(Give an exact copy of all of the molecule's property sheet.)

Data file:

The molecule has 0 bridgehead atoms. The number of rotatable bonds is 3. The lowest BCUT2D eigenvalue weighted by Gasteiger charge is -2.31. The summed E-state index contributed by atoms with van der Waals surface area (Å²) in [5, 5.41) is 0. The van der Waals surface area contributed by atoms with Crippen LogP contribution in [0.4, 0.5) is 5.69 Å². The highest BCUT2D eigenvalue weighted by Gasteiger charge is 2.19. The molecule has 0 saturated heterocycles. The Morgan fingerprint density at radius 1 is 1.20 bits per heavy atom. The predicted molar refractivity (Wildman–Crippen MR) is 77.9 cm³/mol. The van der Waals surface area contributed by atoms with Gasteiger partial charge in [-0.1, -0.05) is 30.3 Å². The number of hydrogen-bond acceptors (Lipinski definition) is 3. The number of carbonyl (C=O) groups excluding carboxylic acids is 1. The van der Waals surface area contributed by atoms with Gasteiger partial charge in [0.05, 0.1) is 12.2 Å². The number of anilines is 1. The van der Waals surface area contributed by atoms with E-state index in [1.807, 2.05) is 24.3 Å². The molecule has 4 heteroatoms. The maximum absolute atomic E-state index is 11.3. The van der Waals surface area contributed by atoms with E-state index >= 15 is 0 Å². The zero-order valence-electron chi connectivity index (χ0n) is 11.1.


The molecule has 0 bridgehead atoms. The number of rotatable bonds is 3. The lowest BCUT2D eigenvalue weighted by Gasteiger charge is -2.31. The summed E-state index contributed by atoms with van der Waals surface area (Å²) in [5, 5.41) is 0. The van der Waals surface area contributed by atoms with Crippen LogP contribution in [0.4, 0.5) is 5.69 Å². The highest BCUT2D eigenvalue weighted by Gasteiger charge is 2.19. The molecule has 0 saturated heterocycles. The Morgan fingerprint density at radius 1 is 1.20 bits per heavy atom. The predicted molar refractivity (Wildman–Crippen MR) is 77.9 cm³/mol. The van der Waals surface area contributed by atoms with Gasteiger partial charge in [-0.1, -0.05) is 30.3 Å². The number of hydrogen-bond acceptors (Lipinski definition) is 3. The number of carbonyl (C=O) groups excluding carboxylic acids is 1. The van der Waals surface area contributed by atoms with Gasteiger partial charge in [0.05, 0.1) is 12.2 Å². The number of anilines is 1. The van der Waals surface area contributed by atoms with E-state index in [1.807, 2.05) is 24.3 Å². The molecule has 4 heteroatoms. The maximum absolute atomic E-state index is 11.3. The van der Waals surface area contributed by atoms with E-state index >= 15 is 0 Å². The zero-order valence-electron chi connectivity index (χ0n) is 11.1.